Note: In this lesson, as in the preceding one, all vector quantities will be underlined.|
22c. Flight (1)
22d. Flight (2)
23. Inertial Forces
23a. The Centrifugal Force
24a.The Rotating Earth
24b. Rotating Frames
S-1. Sunlight & Earth
S-1B. Global Climate
We now come back to motion in a circle.
The Centrifugal ForceMotion in a circle is an accelerated motion. Therefore, if we study it in the rotating frame of reference, we can expect inertial forces to appear--like the ones discussed in the preceding section.
Suppose a person sits on a bus, moving in a straight line with constant speed v. As before, the forces involved are the passenger's weight F1 and the reaction force of the seat F2, and in the absence of acceleration, the two cancel:
Suddenly the bus makes a sharp turn, following part of a circle of radius r. If the passenger's body is to stay in the seat as before, an extra force must be added, to keep it from continuing in a straight line (its natural tendency). If ru is a unit vector (unit vectors are defined in the preceding section) directed outwards from the center of rotation, along the radius r, the force F2 exerted by the seat must increase to provide the centripetal force
–(mv2/r)ru that makes the passenger follow the motion of the bus:|
The bus and the seat now constrain the passenger's body to follow part of a circle, and to do this must pull it towards the center. To stay in place (that is, balance the above equation), F2 on it must be increased by an additional force in the direction of –ru, towards the center of the curve.
How does this same event look in the frame of the bus? Adding (mv2/r)ru to both sides of the equation gives, in a similar way to what was done before
Equilibrium is attained and the passenger stays in place, if the equation above is satisfied. This can be viewed as the equilibrium between 3 forces-- F1, F2 and the centrifugal force (mv2/r)ru directed along ru, radially outwards.
This can easily be generalized to any frame of reference moving around a circle:
Equilibrium exists in the rotating frame if all forces balance, including an inertial "centrifugal" force (mv2/r)ru.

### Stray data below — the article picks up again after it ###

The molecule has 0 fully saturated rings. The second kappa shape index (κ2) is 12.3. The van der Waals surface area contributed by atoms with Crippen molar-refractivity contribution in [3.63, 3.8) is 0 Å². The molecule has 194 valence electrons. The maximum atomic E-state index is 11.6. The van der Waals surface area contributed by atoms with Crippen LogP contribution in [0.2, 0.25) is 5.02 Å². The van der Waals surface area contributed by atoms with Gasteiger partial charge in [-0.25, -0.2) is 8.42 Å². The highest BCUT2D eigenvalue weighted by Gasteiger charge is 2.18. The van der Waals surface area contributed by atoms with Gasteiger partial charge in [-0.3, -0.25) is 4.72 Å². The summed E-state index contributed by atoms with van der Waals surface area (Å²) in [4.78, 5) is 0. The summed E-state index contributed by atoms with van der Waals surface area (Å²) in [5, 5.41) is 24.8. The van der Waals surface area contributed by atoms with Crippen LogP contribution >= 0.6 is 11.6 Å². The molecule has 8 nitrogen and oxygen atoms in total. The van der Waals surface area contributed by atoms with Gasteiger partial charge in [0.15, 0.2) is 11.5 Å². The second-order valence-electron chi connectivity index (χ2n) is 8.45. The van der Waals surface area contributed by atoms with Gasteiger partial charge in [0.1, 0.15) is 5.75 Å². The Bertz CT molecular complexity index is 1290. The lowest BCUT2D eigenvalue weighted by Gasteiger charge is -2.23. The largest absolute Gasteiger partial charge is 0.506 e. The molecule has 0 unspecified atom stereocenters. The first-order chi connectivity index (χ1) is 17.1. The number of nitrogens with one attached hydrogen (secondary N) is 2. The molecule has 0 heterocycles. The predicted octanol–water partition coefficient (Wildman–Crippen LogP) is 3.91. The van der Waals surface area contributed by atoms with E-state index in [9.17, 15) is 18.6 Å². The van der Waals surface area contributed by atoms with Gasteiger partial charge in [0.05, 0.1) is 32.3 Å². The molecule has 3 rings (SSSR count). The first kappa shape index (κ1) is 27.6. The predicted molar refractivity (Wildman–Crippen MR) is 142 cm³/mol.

ExamplesWhen calculating the motions of the oceans and the atmosphere, it is much easier to use reference points on the rotating Earth and add a centrifugal force to all equations. That is one reason why the observed acceleration g due to gravity departs from the average value of 9.81: at the equator, the centrifugal force must be subtracted from the force of gravity, while at the pole no centrifugal force exists. Observations of g give values from 9.78 at the equators to 9.83 at the poles, but the centrifugal force is responsible for only part of that difference. The rest arises because the Earth is not a perfect sphere: the centrifugal force of its rotation causes its equator to bulge out, making the surface there more distant from the Earth´s center and thus weakening the gravitational pull.
Another example is the "loop the loop" feature found on some roller coasters in amusement parks. There the track descends on a long slope and then, at the bottom, turns in a complete circle (drawing) before leveling out again. At the point marked "A" the riders are briefly turned upside down, but no one ever falls out. How come? And (in the absence of friction), what is the minimum height h of the starting point S above A needed to ensure that the car passes safely through A?
This is easily solved in the frame of the moving roller-coaster car. In that frame, the forces on the car at the top of the loop are
The car will just barely manage to get past point A if gravity and the centrifugal force are exactly equal, so that the rails need to exert no extra force: |
The two vectors are both along ru (with signs giving the direction), so everyhing reduces to an equation between ordinary numbers:
Suppose now the car has come down from a height h above the highest point in the loop. It has
Divide by mg, add +1 to both sides:
The car must have started at least half a loop radius above A.|
Click here for an optional section handling the same problem by using the centripetal force.
Questions from Users: *** Is the Centrifugal Force "Real"?
About a classroom demonstration of "loop the loop" with a "hot wheels" toy car--click here.
The roller coaster with the biggest loop is "Moonsault Scramble" in Japan, pictured at the beginning of this page.
Next Stop: #24a The Rotating Earth
Author and Curator: Dr. David P. Stern